It says there are no limits, no unchangeable aspects to society, and views everything as a universal blank slate, ready to be molded by an enlightened intellectual few if only given the proper tools. But of course, the world does not operate this way. 

Liberal capitalism is not perfect. It can be corrupt. It can cause inequality. It can experience crises. But it does not necessarily follow that the solution is to throw the whole thing out for something someone read in a book.

Take any radical movement that overthrew an imperfect but functioning system. More often than not, it leads to political instability, bloodshed, power vacuums, and unequivocal human misery.

Further reading

For more content on socialism, capitalism, and economic systems more broadly, be sure to also check out the following articles:

Socialism: the failed idea that never dies

What is capitalism?

Why modernity is unthinkable without capitalism

Don’t be fooled, life in the Soviet Union was awful

Socialism requires cult-like dedication

Liberalism is inherently pluralistic. You are free to express what you want, to experiment through trial and error, and exist alongside competing models. You are fundamentally responsible for yourself and what you voluntarily associate with.

Under socialism, no such freedom exists. You are at the mercy of the collective vision, and it requires a high amount of buy-in to have any hope of surviving. 

Regardless of the model, because it has a unifying goal, everyone must be forced to dedicate themselves to it, and that amount of political power leads to corruption and tyranny.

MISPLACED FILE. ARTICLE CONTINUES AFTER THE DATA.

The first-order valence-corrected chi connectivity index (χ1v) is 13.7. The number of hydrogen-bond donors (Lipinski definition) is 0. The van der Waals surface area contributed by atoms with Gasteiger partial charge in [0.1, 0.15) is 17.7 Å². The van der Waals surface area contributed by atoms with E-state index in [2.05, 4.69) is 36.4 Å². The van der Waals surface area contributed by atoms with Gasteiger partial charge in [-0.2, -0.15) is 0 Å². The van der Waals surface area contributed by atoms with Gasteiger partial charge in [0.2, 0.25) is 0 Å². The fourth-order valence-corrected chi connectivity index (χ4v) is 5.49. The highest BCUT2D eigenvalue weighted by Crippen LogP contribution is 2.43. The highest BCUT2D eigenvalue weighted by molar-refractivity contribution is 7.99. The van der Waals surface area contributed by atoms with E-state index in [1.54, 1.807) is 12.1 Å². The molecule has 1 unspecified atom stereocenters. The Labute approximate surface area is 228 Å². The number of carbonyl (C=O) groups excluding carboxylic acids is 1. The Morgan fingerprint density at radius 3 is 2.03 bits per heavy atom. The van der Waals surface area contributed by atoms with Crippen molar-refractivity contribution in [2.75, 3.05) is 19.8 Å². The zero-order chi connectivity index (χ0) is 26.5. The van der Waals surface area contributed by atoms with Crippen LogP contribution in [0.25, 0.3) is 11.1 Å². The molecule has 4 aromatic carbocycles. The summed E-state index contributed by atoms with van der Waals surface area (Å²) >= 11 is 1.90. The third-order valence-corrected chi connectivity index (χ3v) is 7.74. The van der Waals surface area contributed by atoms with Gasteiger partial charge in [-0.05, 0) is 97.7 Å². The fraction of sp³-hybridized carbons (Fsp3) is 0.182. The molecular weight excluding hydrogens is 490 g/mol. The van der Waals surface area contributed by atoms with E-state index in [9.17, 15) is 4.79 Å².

Aside from this being unethical, it relies on the idea that the end goal is desirable or feasible, and if it ends up not being so, you’re in dire political straits. Why would you hinge an entire society on a vision that has such a horrible record?

The reality is that human beings are a diverse and restless folk, and are not mindless automatons that can be moved around on a chess board.

Socialism is not scalable

Socialist societies can only vaguely function in small populations with high degrees of trust. Think of it like a family: you can all pitch in, you know what you get out of it, and you are familiar enough to exert pressure on others to be productive. 

Add onto that how dysfunctional many families can be, and you begin to see how this doesn’t work when you scale it up.

Once you start adding more people into the mix with their own thoughts and ideas, you become further removed from the people who make the decisions. Even if you organized into familial subfactions and exerted democratic pressure, you simply start losing track of the entire system and it starts to become dysfunctional, or it devolves into tribal warfare.

Fundamentally, the further decision making gets away from actors, whether it be producers, consumers, or non-economic decisions, the worse it gets. There are simply too many variables, and the feedback loops break down.

At that point it simply makes more sense to decentralize and communicate information through prices and trade, and you end up with something closer to liberal capitalism.

For more content on the failings of socialism, be sure to check out our video below: